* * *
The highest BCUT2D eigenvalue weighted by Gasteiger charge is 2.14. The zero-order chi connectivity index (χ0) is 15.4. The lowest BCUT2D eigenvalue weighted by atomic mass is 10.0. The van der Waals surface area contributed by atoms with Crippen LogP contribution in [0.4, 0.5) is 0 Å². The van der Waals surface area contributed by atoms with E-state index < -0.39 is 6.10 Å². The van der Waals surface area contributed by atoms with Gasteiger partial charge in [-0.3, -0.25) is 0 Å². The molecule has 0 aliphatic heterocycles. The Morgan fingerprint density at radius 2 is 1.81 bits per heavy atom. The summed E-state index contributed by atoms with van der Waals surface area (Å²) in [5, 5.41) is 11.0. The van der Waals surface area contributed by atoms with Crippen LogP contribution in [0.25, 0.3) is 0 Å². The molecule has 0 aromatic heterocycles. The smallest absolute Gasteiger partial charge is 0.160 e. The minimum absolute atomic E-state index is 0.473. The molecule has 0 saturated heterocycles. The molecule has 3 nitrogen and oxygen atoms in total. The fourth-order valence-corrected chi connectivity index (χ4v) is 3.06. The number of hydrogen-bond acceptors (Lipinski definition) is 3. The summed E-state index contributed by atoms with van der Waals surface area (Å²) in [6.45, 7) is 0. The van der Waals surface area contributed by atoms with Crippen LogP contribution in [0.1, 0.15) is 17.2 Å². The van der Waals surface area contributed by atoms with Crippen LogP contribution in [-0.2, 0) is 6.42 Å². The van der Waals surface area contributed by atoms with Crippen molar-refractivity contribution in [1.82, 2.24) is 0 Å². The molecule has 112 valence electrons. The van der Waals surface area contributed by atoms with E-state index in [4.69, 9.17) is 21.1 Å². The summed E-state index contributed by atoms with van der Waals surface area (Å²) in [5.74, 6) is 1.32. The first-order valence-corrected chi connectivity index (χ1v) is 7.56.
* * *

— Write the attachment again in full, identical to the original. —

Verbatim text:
The highest BCUT2D eigenvalue weighted by Gasteiger charge is 2.14. The zero-order chi connectivity index (χ0) is 15.4. The lowest BCUT2D eigenvalue weighted by atomic mass is 10.0. The van der Waals surface area contributed by atoms with Crippen LogP contribution in [0.4, 0.5) is 0 Å². The van der Waals surface area contributed by atoms with E-state index < -0.39 is 6.10 Å². The van der Waals surface area contributed by atoms with Gasteiger partial charge in [-0.3, -0.25) is 0 Å². The molecule has 0 aliphatic heterocycles. The Morgan fingerprint density at radius 2 is 1.81 bits per heavy atom. The summed E-state index contributed by atoms with van der Waals surface area (Å²) in [5, 5.41) is 11.0. The van der Waals surface area contributed by atoms with Crippen LogP contribution in [0.25, 0.3) is 0 Å². The molecule has 0 aromatic heterocycles. The smallest absolute Gasteiger partial charge is 0.160 e. The minimum absolute atomic E-state index is 0.473. The molecule has 0 saturated heterocycles. The molecule has 3 nitrogen and oxygen atoms in total. The fourth-order valence-corrected chi connectivity index (χ4v) is 3.06. The number of hydrogen-bond acceptors (Lipinski definition) is 3. The summed E-state index contributed by atoms with van der Waals surface area (Å²) in [6.45, 7) is 0. The van der Waals surface area contributed by atoms with Crippen LogP contribution in [0.1, 0.15) is 17.2 Å². The van der Waals surface area contributed by atoms with Crippen LogP contribution in [-0.2, 0) is 6.42 Å². The van der Waals surface area contributed by atoms with Crippen molar-refractivity contribution in [1.82, 2.24) is 0 Å². The molecule has 112 valence electrons. The van der Waals surface area contributed by atoms with E-state index in [4.69, 9.17) is 21.1 Å². The summed E-state index contributed by atoms with van der Waals surface area (Å²) in [5.74, 6) is 1.32. The first-order valence-corrected chi connectivity index (χ1v) is 7.56.